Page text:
The Jonah Spirit

(Recommended Reading – Book of Jonah – Quotes below from NLT)

I believe that right now in America, many people are suffering with what I would call “The Jonah Spirit”.  So what does that mean exactly?  Well, let us start at the beginning.  

Who exactly was this Jonah of the Bible?  He was one of the very early Hebrew prophets, but the description I found of him on gotquestions.org indicates that he was possibly a bit unusual for that position.  “Proud, stubborn, disobedient, unfaithful, a grumbler, and altogether a bad-tempered, cantankerous old curmudgeon—this was Jonah, whose name means ‘dove’!” 

That is not a very flattering description for a man that was a representative of God to the people.  Hopefully, when delivering God’s messages directly to them, he was at least a bit more personable.  It would be a bit hard to take someone with the above description very seriously, at least for me.

In Jonah Chapter 1:1-2 it says:  “The Lord gave this message to Jonah…‘Get up and go to the great city of Nineveh. Announce my judgment against it because I have seen how wicked its people are.’”  Then verse 3a says:  “But Jonah got up and went in the opposite direction to get away from the Lord…”  What a silly man!  You would think that someone that was a bold prophet of God would know better than to think he could get away with that.

You have surely heard during your lifetime his story…he buys a ticket on a ship heading away from Nineveh (the opposite direction, in fact) and then a storm arises.  He is below the deck sound asleep while the sailors are fighting to save the ship and all of their lives.  They awaken him and he immediately confesses to them that the storm is his fault and that they should throw him overboard to save themselves.  For a while longer they tried to save the ship with no improvement in their circumstances.  Verse 14 says:  “Then they cried out to the Lord, Jonah’s God. ‘O Lord,’ they pleaded, ‘don’t make us die for this man’s sin. And don’t hold us responsible for his death. O Lord, you have sent this storm upon him for your own good reasons.’”  They threw him overboard and immediately the seas calmed.  But as we know, good things can come from bad and that is exactly what happened – verse 16 says:  “The sailors were awestruck by the Lord’s great power, and they offered him a sacrifice and vowed to serve him.”

Why was Jonah so dead set against going to Nineveh to warm them of God’s vengeance coming for them?  In my research I found this – again opinions from gotquestions.org:  “When God called Jonah to go and warn the violent and godless Ninevites of their impending doom, all his pride in being a Hebrew—and therefore uniquely favored by the Almighty (so he thought, no doubt along with many others of his nation)—rose up in rebellion. Pagans, to him, were the worst kind of human garbage, not even fit to pollute the good earth by living on it. They were the ‘untouchables,’ and that God should take an interest in them was unthinkable. Therefore, not being one to put up with that which was not to his mind, he fled to Joppa…”  In other words, he thought he knew better than God.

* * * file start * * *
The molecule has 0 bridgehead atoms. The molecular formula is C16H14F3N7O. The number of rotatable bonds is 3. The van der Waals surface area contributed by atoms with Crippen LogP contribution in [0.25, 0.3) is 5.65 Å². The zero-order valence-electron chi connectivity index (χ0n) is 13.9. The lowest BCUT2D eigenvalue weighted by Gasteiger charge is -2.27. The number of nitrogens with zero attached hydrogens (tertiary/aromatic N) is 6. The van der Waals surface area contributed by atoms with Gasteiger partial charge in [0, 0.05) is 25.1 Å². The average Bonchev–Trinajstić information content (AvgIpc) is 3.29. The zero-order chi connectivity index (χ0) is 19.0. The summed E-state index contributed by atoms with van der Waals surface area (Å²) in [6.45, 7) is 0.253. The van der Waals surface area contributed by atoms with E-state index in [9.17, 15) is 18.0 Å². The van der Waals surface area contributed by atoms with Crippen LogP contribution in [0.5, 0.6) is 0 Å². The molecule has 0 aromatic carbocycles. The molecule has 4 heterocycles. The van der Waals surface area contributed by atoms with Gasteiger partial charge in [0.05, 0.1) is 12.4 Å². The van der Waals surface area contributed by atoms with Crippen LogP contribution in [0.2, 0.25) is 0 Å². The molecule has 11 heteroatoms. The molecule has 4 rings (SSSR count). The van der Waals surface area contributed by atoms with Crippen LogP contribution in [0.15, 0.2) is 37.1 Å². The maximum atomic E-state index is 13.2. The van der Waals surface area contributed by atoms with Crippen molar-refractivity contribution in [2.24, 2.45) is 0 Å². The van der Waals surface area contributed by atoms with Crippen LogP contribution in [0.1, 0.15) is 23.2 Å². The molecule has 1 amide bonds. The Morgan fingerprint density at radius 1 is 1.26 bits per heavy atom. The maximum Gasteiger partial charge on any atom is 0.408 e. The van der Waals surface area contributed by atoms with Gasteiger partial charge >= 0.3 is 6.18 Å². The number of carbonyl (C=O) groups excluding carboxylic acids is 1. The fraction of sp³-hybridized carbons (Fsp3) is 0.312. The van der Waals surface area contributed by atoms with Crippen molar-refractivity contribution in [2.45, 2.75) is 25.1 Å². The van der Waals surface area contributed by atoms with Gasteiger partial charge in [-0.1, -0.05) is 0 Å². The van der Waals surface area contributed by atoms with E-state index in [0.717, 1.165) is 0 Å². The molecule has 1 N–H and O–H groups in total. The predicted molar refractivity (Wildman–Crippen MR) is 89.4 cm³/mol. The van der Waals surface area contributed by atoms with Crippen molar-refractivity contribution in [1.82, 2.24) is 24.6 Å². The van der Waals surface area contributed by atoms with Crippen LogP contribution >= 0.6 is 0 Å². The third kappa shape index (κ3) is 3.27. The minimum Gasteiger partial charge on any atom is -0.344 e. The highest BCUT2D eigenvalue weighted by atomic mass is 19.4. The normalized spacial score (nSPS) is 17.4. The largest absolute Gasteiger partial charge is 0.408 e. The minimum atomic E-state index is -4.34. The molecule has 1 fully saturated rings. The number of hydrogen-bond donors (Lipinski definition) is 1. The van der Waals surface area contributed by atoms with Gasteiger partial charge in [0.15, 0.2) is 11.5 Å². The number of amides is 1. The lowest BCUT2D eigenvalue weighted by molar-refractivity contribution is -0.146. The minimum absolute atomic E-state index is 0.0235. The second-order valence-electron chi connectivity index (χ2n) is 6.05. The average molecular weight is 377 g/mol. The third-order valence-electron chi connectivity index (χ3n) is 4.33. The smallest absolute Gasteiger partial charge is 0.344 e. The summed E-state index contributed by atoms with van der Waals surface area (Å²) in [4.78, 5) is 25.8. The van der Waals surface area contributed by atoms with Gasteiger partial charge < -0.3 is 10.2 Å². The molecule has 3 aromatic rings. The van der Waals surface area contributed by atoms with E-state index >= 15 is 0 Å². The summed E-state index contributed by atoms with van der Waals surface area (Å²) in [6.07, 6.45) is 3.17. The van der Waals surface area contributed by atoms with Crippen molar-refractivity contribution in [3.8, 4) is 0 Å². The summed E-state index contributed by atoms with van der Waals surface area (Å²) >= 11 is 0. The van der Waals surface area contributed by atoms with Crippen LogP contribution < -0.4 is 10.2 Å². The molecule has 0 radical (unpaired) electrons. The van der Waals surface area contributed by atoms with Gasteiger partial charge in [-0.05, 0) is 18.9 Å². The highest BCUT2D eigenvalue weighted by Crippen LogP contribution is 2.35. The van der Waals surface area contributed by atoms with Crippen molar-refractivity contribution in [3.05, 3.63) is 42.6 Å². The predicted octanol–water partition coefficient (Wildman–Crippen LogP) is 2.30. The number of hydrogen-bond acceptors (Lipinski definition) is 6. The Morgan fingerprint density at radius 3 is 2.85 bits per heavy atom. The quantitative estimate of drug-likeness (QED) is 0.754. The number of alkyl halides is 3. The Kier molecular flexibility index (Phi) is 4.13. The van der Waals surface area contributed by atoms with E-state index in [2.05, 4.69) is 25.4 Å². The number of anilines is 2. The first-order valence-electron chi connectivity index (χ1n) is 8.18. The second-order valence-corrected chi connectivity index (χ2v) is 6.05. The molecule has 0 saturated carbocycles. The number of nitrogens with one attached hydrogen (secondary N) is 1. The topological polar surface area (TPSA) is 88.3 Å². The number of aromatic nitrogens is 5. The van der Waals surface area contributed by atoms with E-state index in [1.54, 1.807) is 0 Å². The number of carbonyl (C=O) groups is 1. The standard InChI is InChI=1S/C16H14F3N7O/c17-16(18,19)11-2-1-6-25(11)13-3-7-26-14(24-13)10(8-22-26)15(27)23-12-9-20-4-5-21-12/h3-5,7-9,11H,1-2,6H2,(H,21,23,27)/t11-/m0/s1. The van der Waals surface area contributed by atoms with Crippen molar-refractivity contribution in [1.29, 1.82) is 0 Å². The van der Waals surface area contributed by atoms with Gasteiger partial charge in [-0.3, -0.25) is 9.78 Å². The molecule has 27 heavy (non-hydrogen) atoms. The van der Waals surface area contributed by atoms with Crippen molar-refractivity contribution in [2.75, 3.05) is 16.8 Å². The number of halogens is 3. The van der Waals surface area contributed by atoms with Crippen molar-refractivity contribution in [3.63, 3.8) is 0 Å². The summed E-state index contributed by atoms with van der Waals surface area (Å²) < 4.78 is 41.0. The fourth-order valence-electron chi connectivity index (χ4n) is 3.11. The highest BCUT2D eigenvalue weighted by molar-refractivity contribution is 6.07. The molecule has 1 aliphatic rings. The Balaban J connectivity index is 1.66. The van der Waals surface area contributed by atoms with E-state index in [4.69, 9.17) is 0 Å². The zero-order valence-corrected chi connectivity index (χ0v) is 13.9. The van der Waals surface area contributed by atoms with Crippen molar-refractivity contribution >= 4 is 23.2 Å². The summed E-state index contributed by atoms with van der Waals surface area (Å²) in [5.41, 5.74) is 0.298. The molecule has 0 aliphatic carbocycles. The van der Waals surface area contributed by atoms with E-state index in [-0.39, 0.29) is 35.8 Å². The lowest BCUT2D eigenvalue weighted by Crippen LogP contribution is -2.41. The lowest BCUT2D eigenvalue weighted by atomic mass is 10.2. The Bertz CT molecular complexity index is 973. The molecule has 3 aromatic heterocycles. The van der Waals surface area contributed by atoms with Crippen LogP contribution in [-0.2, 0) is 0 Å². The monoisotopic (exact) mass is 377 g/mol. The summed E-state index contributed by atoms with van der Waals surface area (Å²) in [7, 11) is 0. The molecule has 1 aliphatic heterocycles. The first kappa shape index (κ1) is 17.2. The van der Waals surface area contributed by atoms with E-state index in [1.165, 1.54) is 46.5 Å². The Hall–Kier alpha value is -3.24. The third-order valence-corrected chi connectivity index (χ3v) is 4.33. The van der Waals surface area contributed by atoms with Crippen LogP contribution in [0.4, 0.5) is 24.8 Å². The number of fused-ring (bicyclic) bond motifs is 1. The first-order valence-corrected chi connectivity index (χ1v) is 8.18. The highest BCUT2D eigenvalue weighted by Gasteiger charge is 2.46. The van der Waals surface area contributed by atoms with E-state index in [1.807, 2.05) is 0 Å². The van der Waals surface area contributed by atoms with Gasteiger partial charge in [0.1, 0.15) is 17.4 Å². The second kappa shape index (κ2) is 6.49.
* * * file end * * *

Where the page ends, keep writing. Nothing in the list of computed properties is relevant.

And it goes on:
We also know from hearing this story that a great fish swallows Jonah to save him from death and he remained in the fish for 3 days until he was regurgitated onto a beach.  The Bible does not say so, but I suspect that the beach where he found himself was likely was much closer to Nineveh than he would have liked to be.  But then in chapter 3:1-2 it says:  “…the Lord spoke to Jonah a second time: ‘Get up and go to the great city of Nineveh, and deliver the message I have given you.’”  This time he did as he had been told and went into the city.  Because of his attitude, I can just see him with a scowl on his face stomping from one end of the city to the other, delivering the message from God that in 40 days their city was going to be completely destroyed.  I suspect his message probably included the reasons why God was going to do this as well, because everyone believed him, including the King.  Chapter 3:6-10 says:  “When the king of Nineveh heard what Jonah was saying, he stepped down from his throne and took off his royal robes. He dressed himself in burlap and sat on a heap of ashes. Then the king and his nobles sent this decree throughout the city:  ‘No one, not even the animals from your herds and flocks, may eat or drink anything at all. People and animals alike must wear garments of mourning, and everyone must pray earnestly to God. They must turn from their evil ways and stop all their violence.  Who can tell? Perhaps even yet God will change his mind and hold back his fierce anger from destroying us.’  When God saw what they had done and how they had put a stop to their evil ways, he changed his mind and did not carry out the destruction he had threatened.”